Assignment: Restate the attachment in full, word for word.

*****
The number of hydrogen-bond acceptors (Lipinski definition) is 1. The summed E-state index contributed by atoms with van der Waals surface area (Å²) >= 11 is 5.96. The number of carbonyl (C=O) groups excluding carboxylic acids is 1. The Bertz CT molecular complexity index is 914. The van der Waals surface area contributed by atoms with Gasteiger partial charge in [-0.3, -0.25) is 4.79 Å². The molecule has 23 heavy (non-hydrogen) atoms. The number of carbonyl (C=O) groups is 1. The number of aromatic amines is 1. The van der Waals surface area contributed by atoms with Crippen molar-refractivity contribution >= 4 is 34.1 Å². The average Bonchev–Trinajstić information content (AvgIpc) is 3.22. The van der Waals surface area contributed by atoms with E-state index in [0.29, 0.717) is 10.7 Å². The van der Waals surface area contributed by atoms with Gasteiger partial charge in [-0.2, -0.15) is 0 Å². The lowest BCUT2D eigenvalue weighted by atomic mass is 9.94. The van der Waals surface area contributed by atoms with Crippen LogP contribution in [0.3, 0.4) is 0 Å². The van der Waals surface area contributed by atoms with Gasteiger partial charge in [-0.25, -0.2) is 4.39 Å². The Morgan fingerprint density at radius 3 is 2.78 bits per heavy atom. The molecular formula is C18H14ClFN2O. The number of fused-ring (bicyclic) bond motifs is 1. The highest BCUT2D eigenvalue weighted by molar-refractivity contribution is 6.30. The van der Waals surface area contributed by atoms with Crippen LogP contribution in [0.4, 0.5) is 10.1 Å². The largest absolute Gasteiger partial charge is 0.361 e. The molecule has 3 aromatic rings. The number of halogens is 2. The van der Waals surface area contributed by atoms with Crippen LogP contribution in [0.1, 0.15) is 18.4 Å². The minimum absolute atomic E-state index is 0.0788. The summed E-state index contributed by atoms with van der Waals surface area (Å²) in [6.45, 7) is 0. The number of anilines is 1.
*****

The number of hydrogen-bond acceptors (Lipinski definition) is 1. The summed E-state index contributed by atoms with van der Waals surface area (Å²) >= 11 is 5.96. The number of carbonyl (C=O) groups excluding carboxylic acids is 1. The Bertz CT molecular complexity index is 914. The van der Waals surface area contributed by atoms with Gasteiger partial charge in [-0.3, -0.25) is 4.79 Å². The molecule has 23 heavy (non-hydrogen) atoms. The number of carbonyl (C=O) groups is 1. The number of aromatic amines is 1. The van der Waals surface area contributed by atoms with Crippen molar-refractivity contribution >= 4 is 34.1 Å². The average Bonchev–Trinajstić information content (AvgIpc) is 3.22. The van der Waals surface area contributed by atoms with E-state index in [0.29, 0.717) is 10.7 Å². The van der Waals surface area contributed by atoms with Gasteiger partial charge in [-0.2, -0.15) is 0 Å². The lowest BCUT2D eigenvalue weighted by atomic mass is 9.94. The van der Waals surface area contributed by atoms with Crippen LogP contribution in [0.3, 0.4) is 0 Å². The van der Waals surface area contributed by atoms with Gasteiger partial charge in [-0.25, -0.2) is 4.39 Å². The Morgan fingerprint density at radius 3 is 2.78 bits per heavy atom. The molecular formula is C18H14ClFN2O. The number of fused-ring (bicyclic) bond motifs is 1. The highest BCUT2D eigenvalue weighted by molar-refractivity contribution is 6.30. The van der Waals surface area contributed by atoms with Crippen LogP contribution in [0.4, 0.5) is 10.1 Å². The largest absolute Gasteiger partial charge is 0.361 e. The molecule has 3 aromatic rings. The number of halogens is 2. The van der Waals surface area contributed by atoms with Crippen LogP contribution in [0.1, 0.15) is 18.4 Å². The minimum absolute atomic E-state index is 0.0788. The summed E-state index contributed by atoms with van der Waals surface area (Å²) in [6.45, 7) is 0. The number of anilines is 1.